Friday, April 28 – 7:30 PM

Restored print! BEAUTY AND THE BEAST (LA BELLE ET LA BETE), 1946, Janus Films, 93 min. The first feature directed by Jean Cocteau was a labor of love that attests to the imagination and perseverance of Cocteau and his entire production team in the face of severe deprivations posed by the Occupation. Its Gustave Doré sets and costumes by Christian Berard, its Vermeer-inspired compositions by Henri Alekan (whose cinematography Cocteau characterized as having the "soft gleam of hand-polished old silver"), the Beast's subtle makeup, the fantastic park and architecture of the Beast's castle, the Chateau de Raray, and the delicate beauty of Josette Day all conspired to produce one of the most enchanting films ever made.


Saturday, April 29 – 7:30 PM Tribute to Jean Cocteau – Double Feature: ORPHEE, 1949, Janus Films, 109 min. In the myth of Orpheus, the unlucky poet is forbidden to gaze upon his beloved Eurydice lest she be banished to the underworld. Jean Cocteau's version makes brilliant use of 1940’s Paris—the beatnik cafes of the Left Bank, bombed-out buildings from World War II, cryptic radio signals, and leather-clad motorcyclists—to convey the fractious literary world of the poet and the fearsome "Zone" he must navigate in pursuit of his lost love. Among the film’s most startling effects is Orphee's passage through the mirror that separates life from death. With Jean Marais, Maria Casares, Francois Perier, Juliette Greco. "ORPHEE is one of the triumphant examples of the use of film to intensify and extend fantasy."—Francis Steegmuller.

THE BLOOD OF A POET (LE SANG D'UN POETE), 1933, Janus Films, 60 min. Dir. Jean Cocteau. Though open to innumerable interpretations (all of which Cocteau rejected), his first film, financed by the Vicomte de Noailles, is a mesmerizing attempt to use pure imagery to evoke the unseeable, namely the birth of poetry in a speck of time symbolized by the crumbling of a brick tower that frames "the action." Neither surrealist nor strictly autobiographical, though Cocteau incorporates personal mythology and a narration spoken by himself, THE BLOOD OF A POET betrays the exhilaration of an artist who in his own words, "knew absolutely nothing about the art of movies. I invented it for my own use and employed it like a designer who dips his finger in India ink for the first time and then stains his paper with it."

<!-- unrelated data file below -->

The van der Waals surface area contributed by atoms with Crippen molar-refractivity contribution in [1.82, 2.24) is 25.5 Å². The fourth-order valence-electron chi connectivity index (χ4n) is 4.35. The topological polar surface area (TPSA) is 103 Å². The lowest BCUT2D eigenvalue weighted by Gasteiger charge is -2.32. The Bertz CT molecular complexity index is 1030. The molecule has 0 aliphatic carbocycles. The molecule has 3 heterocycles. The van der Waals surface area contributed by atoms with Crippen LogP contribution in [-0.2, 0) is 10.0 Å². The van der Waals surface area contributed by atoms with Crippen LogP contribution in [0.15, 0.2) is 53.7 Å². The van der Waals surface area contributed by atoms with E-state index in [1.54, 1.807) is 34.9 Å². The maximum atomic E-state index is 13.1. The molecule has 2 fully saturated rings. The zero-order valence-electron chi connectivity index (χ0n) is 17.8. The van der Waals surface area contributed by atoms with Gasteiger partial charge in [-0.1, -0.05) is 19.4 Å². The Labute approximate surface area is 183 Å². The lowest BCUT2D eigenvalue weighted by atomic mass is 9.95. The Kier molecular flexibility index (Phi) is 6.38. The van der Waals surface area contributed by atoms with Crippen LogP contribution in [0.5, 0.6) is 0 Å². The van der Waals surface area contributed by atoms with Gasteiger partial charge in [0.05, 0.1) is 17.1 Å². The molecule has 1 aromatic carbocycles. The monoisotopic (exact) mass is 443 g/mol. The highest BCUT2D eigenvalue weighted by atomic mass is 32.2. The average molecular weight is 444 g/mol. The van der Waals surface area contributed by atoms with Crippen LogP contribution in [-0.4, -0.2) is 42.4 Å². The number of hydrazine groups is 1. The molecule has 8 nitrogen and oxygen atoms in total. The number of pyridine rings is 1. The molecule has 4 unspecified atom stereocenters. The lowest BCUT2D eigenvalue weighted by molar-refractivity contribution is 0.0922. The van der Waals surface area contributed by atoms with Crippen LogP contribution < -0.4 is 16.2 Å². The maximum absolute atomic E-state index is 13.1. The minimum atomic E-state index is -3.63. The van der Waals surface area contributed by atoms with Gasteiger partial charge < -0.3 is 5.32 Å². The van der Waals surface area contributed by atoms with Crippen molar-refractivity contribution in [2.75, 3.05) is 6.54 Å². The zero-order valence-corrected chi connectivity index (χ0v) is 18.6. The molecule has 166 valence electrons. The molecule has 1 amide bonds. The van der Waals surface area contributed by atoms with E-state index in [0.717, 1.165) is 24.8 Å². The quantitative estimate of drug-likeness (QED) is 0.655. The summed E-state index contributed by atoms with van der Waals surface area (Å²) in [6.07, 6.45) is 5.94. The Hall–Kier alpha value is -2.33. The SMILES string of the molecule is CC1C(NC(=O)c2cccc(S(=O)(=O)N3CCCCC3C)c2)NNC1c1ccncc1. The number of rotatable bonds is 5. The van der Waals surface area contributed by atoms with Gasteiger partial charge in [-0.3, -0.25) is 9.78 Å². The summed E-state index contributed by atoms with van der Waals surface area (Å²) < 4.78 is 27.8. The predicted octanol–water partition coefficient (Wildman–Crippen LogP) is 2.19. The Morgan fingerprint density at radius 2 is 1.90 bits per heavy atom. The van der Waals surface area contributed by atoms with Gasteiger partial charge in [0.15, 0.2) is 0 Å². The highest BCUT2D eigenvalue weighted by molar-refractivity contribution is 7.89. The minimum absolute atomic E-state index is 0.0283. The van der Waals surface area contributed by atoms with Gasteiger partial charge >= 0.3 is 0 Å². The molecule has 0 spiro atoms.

Sunday, April 30 – 6:30 PM

Tribute to Jean Cocteau - Double Feature: THE BLOOD OF A POET (LE SANG D'UN POETE), 1933, Janus Films, 60 min. Dir. Jean Cocteau. [See description – Aero Theatre, April 29]

THE TESTAMENT OF ORPHEUS (LE TESTAMENT D'ORPHEE), 1960, Janus Films, 83 min. Made at the age of 70, three years before his death, Jean Cocteau's final film is an "inner self-portrait" in which the poet, led by the painter Edouard Dermit, encounters figures from mythology and history while exploring events from his own life. Though Cocteau acknowledged that this blend of "truth and fable, realism and unrealism . . . would be tiresome would it become a genre," he was thrilled that the film found enthusiastic supporters among the younger generation, including Alain Resnais, who wrote, "What a lesson in freedom you give all of us!" With Jean Cocteau, Claudine Auger, Jean Marais, Charles Aznavour.